Lawmakers in multiple states have introduced extreme anti-abortion measures since Texas enacted a law in September that deputizes private citizens to enforce its six-week abortion ban. The latest is a Missouri legislator who wants to prevent Missouri residents from getting abortions in other states.
State Rep. Mary Elizabeth Coleman introduced an amendment to several bills this week that would allow private citizens to sue anyone who “aids or abets” a resident traveling to get an abortion outside of Missouri, where getting an abortion is so difficult that many people leave the state for the procedure.
The provision uses the same enforcement mechanism that Texas’ abortion ban does. That’s why the law is so hard to challenge in court: by delegating enforcement to private citizens instead of the state government, it makes it very hard to build a case before someone has actually been sued under the law. The Supreme Court allowed Texas’ enforcement mechanism and six-week abortion ban to stand as the lawsuit challenging the constitutionality of the ban proceeds in lower courts. The Missouri provision will likely be able to skirt any major legal challenges in the same way Texas’ law has.
Coleman added her amendment to several bills that recently made it through a committee and are awaiting a state House floor vote.
This is “an attempt to ensure that the pro-life protections that are in place in Missouri are provided to all Missouri residents and we’re able to save lives,” Coleman told HuffPost in a Wednesday morning call.
She said that the provision is meant to ensure that states with more-expansive abortion rights can no longer undermine the laws in place in states that oppose abortion rights. She brought up the fact that, after Missouri passed several anti-abortion measures in 2019, Planned Parenthood opened a clinic in Illinois right along the Mississippi River — aka the state border.
“In some ways, I think that what we’re seeing happening in Missouri is what we’ll see across the country in a post-Roe world, where you will have abortion clinics right on the borders and really subverting the laws of the pro-life states,” Coleman said, referring to an upcoming ruling from the Supreme Court that could upend abortion protections established nearly 50 years ago in Roe v. Wade. If that happens, nearly half of U.S. states are expected to outlaw the procedure.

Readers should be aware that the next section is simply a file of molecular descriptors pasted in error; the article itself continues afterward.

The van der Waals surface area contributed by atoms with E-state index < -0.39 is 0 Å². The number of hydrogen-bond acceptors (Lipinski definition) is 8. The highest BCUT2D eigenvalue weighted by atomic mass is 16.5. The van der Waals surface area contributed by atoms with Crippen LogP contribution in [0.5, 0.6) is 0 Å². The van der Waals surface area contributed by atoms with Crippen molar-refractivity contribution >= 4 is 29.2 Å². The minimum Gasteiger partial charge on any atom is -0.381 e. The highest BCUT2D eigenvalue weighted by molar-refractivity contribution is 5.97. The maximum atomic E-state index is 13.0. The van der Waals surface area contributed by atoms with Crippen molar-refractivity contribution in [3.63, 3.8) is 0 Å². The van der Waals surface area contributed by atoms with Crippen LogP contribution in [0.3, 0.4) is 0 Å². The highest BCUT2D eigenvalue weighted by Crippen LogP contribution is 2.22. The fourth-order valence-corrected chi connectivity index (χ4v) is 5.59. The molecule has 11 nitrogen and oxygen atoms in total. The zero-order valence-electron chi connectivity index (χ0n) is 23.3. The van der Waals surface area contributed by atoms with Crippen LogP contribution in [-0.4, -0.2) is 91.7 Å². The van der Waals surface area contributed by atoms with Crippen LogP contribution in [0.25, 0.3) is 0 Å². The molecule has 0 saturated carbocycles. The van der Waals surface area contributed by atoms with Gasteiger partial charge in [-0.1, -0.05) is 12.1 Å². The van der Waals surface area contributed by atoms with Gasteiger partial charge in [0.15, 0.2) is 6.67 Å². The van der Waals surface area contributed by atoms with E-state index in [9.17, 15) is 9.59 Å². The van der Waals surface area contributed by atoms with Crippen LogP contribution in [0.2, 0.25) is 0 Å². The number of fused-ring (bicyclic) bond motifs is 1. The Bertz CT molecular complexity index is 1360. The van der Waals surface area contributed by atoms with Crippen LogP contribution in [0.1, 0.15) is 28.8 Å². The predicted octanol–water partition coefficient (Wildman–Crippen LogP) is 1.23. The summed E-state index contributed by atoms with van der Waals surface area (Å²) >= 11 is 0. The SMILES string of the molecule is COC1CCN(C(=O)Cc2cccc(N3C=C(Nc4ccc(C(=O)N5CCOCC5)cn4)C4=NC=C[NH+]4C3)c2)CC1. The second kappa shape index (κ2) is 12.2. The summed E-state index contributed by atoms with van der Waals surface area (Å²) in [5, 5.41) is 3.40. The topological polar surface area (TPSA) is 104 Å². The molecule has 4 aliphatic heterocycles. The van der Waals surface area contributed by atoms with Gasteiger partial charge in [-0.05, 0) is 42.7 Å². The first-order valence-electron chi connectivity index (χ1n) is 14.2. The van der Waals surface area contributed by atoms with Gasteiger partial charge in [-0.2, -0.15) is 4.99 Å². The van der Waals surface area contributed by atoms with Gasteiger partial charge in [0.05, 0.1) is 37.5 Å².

Bonyen Lee-Gilmore, of Planned Parenthood of the St. Louis Region & Southwest Missouri, told HuffPost that the organization anticipated an effort like this after opening the clinic on the Missouri-Illinois border.
“Anti-abortion opposition groups have always said that they were going to try and figure out a way to punish people for crossing state lines, and so it’s not a surprise,” she said.
“We should all be shocked by the hypocrisy of politicians who claim to support personal liberties while offering bills that are straight out of a totalitarian playbook.”
Abortion policies in Missouri are so restrictive, Lee-Gillmore said, that “about 90% of Missourians who call us to make an abortion appointment end up choosing to flee the state because because of the restrictions,” which include mandatory counseling, a 72-hour waiting period, medically unnecessary pelvic exams and extremely limited access to medication abortion.
It’s unclear whether Coleman’s amendment will be successful, Lee-Gillmore added, saying that the legislator decided to introduce the amendments after failing to get committee hearings for the anti-abortion bills she sponsored.
“She is resorting to a little bit of abortion theater and politics to get some attention,” she said of Coleman, who just announced her campaign for the Missouri state Senate.
If the amendment succeeds, Missouri will have to defend it in court. Abortion rights advocates argue that the amendment is unconstitutional because it attempts to enforce laws beyond Missouri state jurisdiction.
“The proposed amendment is blatantly unconstitutional,” Emily Wales, the interim president and CEO of Planned Parenthood Great Plains, told HuffPost. “Not only does it ban abortion in Missouri, but it also makes it illegal for Missourians to travel across state lines to get care. Websites hosted and maintained by physicians and advocates in other states that provide information about abortions would be illegal. People who offer support to patients seeking abortion care ― suggesting a phone number or offering a ride ― could be sued for their actions.”
“We should all be shocked by the hypocrisy of politicians who claim to support personal liberties while offering bills that are straight out of a totalitarian playbook,” added Wales. “It’s a warning about how the future for Missourians will look if we don’t take action now to protect patients’ rights.”
Coleman’s efforts can also be an effective scare tactic during such an uncertain time for abortion rights nationwide, Lee-Gilmore cautioned.
“An amendment like this is really meant to intimidate people from seeking the care that they need,” she said.
The Missouri provision not only mirrors parts of the Texas abortion ban enforcement mechanism, it’s also a response to what’s happened since the law took effect. Since September, many Texans have traveled to neighboring states to get abortions. Planned Parenthood clinics that border Texas reported a nearly 800% increase in patients from the Lone Star State.
There has also been an increase in Texans taking medication abortion or abortion pills from home. Coleman’s provision would also criminalize “any person who manufactures, distributes, transports, provides, or aids or abets the manufacture, distribution, transportation, or provision of abortion-inducing drugs” in Missouri, according to the amendment.